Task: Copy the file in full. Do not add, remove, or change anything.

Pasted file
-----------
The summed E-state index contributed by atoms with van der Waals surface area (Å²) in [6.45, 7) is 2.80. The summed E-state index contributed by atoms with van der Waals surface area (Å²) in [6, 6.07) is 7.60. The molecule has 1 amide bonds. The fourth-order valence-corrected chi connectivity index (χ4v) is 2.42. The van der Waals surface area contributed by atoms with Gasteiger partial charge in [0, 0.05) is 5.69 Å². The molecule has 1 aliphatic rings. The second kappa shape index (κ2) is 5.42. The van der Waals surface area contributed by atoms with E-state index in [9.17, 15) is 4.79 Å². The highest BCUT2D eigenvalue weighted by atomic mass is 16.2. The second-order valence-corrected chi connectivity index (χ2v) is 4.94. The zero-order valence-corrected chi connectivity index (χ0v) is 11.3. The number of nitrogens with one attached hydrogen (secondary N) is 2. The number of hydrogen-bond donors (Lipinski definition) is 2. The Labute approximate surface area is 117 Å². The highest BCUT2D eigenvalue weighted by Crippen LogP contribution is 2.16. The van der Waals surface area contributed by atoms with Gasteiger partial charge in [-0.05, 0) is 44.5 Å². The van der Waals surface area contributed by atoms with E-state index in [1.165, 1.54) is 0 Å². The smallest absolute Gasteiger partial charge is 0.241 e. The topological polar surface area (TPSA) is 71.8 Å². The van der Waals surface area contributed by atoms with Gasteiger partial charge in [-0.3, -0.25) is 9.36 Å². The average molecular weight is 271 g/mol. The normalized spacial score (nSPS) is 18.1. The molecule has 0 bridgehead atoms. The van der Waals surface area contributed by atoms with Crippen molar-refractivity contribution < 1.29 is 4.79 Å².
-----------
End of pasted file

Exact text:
The summed E-state index contributed by atoms with van der Waals surface area (Å²) in [6.45, 7) is 2.80. The summed E-state index contributed by atoms with van der Waals surface area (Å²) in [6, 6.07) is 7.60. The molecule has 1 amide bonds. The fourth-order valence-corrected chi connectivity index (χ4v) is 2.42. The van der Waals surface area contributed by atoms with Gasteiger partial charge in [0, 0.05) is 5.69 Å². The molecule has 1 aliphatic rings. The second kappa shape index (κ2) is 5.42. The van der Waals surface area contributed by atoms with E-state index in [9.17, 15) is 4.79 Å². The highest BCUT2D eigenvalue weighted by atomic mass is 16.2. The second-order valence-corrected chi connectivity index (χ2v) is 4.94. The zero-order valence-corrected chi connectivity index (χ0v) is 11.3. The number of nitrogens with one attached hydrogen (secondary N) is 2. The number of hydrogen-bond donors (Lipinski definition) is 2. The Labute approximate surface area is 117 Å². The highest BCUT2D eigenvalue weighted by Crippen LogP contribution is 2.16. The van der Waals surface area contributed by atoms with Gasteiger partial charge in [-0.05, 0) is 44.5 Å². The van der Waals surface area contributed by atoms with E-state index in [1.165, 1.54) is 0 Å². The smallest absolute Gasteiger partial charge is 0.241 e. The topological polar surface area (TPSA) is 71.8 Å². The van der Waals surface area contributed by atoms with Gasteiger partial charge in [-0.3, -0.25) is 9.36 Å². The average molecular weight is 271 g/mol. The normalized spacial score (nSPS) is 18.1. The molecule has 0 bridgehead atoms. The van der Waals surface area contributed by atoms with Crippen molar-refractivity contribution < 1.29 is 4.79 Å².